Successful Treatment of Paranoia (STOP)

What is the study?

The STOP (Successful Treatment of Paranoia) study follows on from the now completed Cognitive Bias Modification for Paranoia (CBM-pa) study. You can read a summary of the results here.  

The STOP study aims to develop and test if a new smartphone app version of the approach developed in the CBM-pa study can help people with paranoid or threatening thoughts.   

CBM-pa is a digital programme which can help people think about potentially paranoia-inducing situations in different ways. The app will use examples of everyday situations and help people come up with alternative explanations for these situations which are less likely to cause paranoid thinking.

273 people will be recruited to the study in total. Half will be shown short sections of text that might have a paranoid or threatening interpretation and asked to complete missing letters.

The other half will be shown sections of text that are intended to be neutral, and have no obvious paranoid interpretations. People will be randomly allocated to either of these two groups.   

Why is this research important?

Paranoia is associated with a range of mental health issues, including psychosis. Psychosis can be a disabling mental health issue, and is associated with distress and problems in work, family and social functioning.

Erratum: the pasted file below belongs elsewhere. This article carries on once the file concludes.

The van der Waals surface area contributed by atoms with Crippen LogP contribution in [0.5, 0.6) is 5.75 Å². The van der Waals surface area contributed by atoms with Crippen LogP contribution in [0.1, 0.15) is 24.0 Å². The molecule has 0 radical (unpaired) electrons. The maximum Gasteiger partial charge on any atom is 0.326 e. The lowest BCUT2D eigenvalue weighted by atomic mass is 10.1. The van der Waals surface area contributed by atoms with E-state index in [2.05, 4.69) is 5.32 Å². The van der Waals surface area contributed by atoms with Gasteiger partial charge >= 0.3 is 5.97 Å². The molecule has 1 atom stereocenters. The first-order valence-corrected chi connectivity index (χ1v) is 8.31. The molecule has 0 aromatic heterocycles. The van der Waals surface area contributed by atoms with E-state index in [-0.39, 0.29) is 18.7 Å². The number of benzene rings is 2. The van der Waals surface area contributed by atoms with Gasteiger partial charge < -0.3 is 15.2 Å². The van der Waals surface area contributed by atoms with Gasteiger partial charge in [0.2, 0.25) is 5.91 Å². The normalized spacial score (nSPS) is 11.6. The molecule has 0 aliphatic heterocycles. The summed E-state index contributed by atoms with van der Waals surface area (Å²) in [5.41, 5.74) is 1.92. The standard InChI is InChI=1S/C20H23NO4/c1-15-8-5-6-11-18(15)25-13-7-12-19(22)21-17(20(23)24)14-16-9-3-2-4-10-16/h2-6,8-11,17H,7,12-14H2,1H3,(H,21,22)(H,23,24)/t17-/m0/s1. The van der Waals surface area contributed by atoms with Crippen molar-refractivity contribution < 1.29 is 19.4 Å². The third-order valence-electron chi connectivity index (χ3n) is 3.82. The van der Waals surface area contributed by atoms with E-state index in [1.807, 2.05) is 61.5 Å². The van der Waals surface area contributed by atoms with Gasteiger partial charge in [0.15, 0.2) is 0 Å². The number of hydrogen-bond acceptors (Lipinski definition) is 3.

The STOP study will aim to make the CBM-pa approach more accessible to a greater number of people by developing and testing a smartphone app which people can use when and where they want.  

How are McPin and people with lived experience of mental health issues involved?

McPin is working with researchers based at the Institute of Psychiatry, Psychology, and Neuroscience (IOPPN), which is part of King’s College London, and Bath University.

Our role is to provide service user involvement in the study. We support a Lived Experience Advisory Panel (LEAP) of six service users. Our Head of Public Involvement Thomas Kabir is also a co-investigator on the study.

McPin’s input will include:

  • Organising regular LEAP advisory meetings in each year of the study
  • Coordinating service user input for the development and user testing of the STOP smartphone app
  • Coordinating additional ad-hoc service user work, including testing over a hundred brief examples of situations for their readability and appropriateness, to be used in the app in the randomised controlled trial
  • Helping to recruit participants to the study
  • Contributing to dissemination activities in the final year of the project

How long will the project run?

This study began in March 2021 and will continue for four years until February 2025.

Who do I contact for more information?

You can contact Thomas Kabir by email at for more information.